The SWNN review team gets to read a lot of books and we feel lucky. Sometimes it can be overwhelming when you think about how much material has moved into the canon in the last five years. Some of these stories push the timeline forward while others expand upon events, characters, and settings we were convinced we already knew most everything about. Queen’s Shadow by E.K. Johnston is a remarkable look at a seemingly peaceful period in the galaxy that fans often romanticize when they hear about ominous things like Death Stars and Starkillers. The people who fought an inevitable war from the beginning were Padmé Amidala and her family of handmaidens – and Queen’s Shadow is their incredible story every Star Wars fan will marvel at if they are lucky enough to get this book in their hands.
Padmé Amidala Naberrie is an amazing person who, in my opinion, is not mentioned nearly enough as she should be when fans discuss Star Wars. I’m guilty of it myself. It’s easy when we’re speculating on flashy lightsabers or TIE Fighters to forget that heroes of this saga don’t always come swooping in on a Corellian freighter to vanquish the villains. The silent heroes show their fortitude when the status quo presses them to brush aside their morals and conform to the “greater” good. Padmé shares the role of daring rescuer and frontline fighter, taking her strength wherever it needs to be, without the question of reward, but only ever the virtue and the cause. In Thrawn: Alliances, I viewed Padmé as the true hero of that novel, and in Queen’s Shadow, we meet several of the people whom she shared her strength with and drew from on the road to becoming that hero. Make no mistake, though, Padmé is a hero when we meet her at the beginning of this novel.
As big as the setting is for Queen’s Shadow, not to mention an expansive list of characters (both new and familiar), make no mistake that this is Padmé’s story. I don’t think I’ve ever been fair when it comes to my perception of Padmé. Johnston’s exhaustive exploration of what defines Padmé Amidala Naberrie opened my eyes to my own shortcomings in failing to recognize the complex person Padmé was. Queen, senator, wife…I always had a positive view of the character, but never looked deeper. Padmé plays her roles but this is a story about the person many of us didn’t get a chance to know. If you’re already a fan, you’ll be thrilled. If you’re coming into this story with basic knowledge of events that surrounded Padmé, you’ll be grateful for a story that describes the person involved in those. If I could give the reader one suggestion going into Queen’s Shadow: Let go of what you think you know about this character and trust E.K. Johnston. If you don’t, I can almost guarantee Johnston will do it for you. Not more than fifty-pages in I realized I needed to forget everything I thought I knew.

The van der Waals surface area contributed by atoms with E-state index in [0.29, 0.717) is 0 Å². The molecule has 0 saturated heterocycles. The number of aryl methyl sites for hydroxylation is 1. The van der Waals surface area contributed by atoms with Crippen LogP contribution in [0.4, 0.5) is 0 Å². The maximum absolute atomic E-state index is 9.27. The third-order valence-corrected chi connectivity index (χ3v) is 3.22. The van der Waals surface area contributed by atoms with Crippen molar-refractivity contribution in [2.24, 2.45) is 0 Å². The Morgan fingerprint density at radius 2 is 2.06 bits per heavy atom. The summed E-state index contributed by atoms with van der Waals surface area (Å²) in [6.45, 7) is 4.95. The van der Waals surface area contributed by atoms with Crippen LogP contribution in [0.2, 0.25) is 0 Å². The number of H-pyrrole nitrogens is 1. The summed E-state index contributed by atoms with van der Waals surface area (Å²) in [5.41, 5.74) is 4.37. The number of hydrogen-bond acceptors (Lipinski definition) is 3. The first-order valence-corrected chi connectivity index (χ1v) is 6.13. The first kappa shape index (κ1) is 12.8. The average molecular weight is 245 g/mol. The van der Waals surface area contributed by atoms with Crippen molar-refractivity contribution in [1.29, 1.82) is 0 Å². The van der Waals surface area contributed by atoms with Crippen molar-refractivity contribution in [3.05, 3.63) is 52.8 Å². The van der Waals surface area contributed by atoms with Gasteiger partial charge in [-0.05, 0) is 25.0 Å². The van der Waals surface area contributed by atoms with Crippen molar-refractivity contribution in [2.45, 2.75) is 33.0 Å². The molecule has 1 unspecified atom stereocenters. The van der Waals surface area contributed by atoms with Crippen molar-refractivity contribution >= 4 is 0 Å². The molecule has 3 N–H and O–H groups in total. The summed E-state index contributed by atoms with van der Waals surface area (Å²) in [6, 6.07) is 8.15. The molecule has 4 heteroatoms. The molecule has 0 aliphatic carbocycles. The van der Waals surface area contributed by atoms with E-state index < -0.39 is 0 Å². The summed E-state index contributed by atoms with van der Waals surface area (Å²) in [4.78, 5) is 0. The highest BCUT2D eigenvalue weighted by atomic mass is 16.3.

Padmé personifies what a beacon of hope is in a galaxy teetering on uncertainty. She questions everything she does when presented with the larger scope of the galaxy. As Padmé becomes more intimately familiar with the Republic she sees that the galaxy is changing. Padmé’s experience and perceptions do a lot to take off the rose-colored glasses about the glorious Republic. I don’t consider this a spoiler, but anyone reading this book objectively wouldn’t walk away feeling good about the state of the galaxy. Padmé shows a calm strength through many adversities. Leia and Luke are truly their mother’s children. Their bond through their father’s strong connection gave the twins power, but it was their mother’s inherent good passed down that gives them strength. You’ll see a lot of similarities to Leia in this book. If you liked Claudia Gray’s Leia, Princess of Alderaan you’ll find similar enjoyment.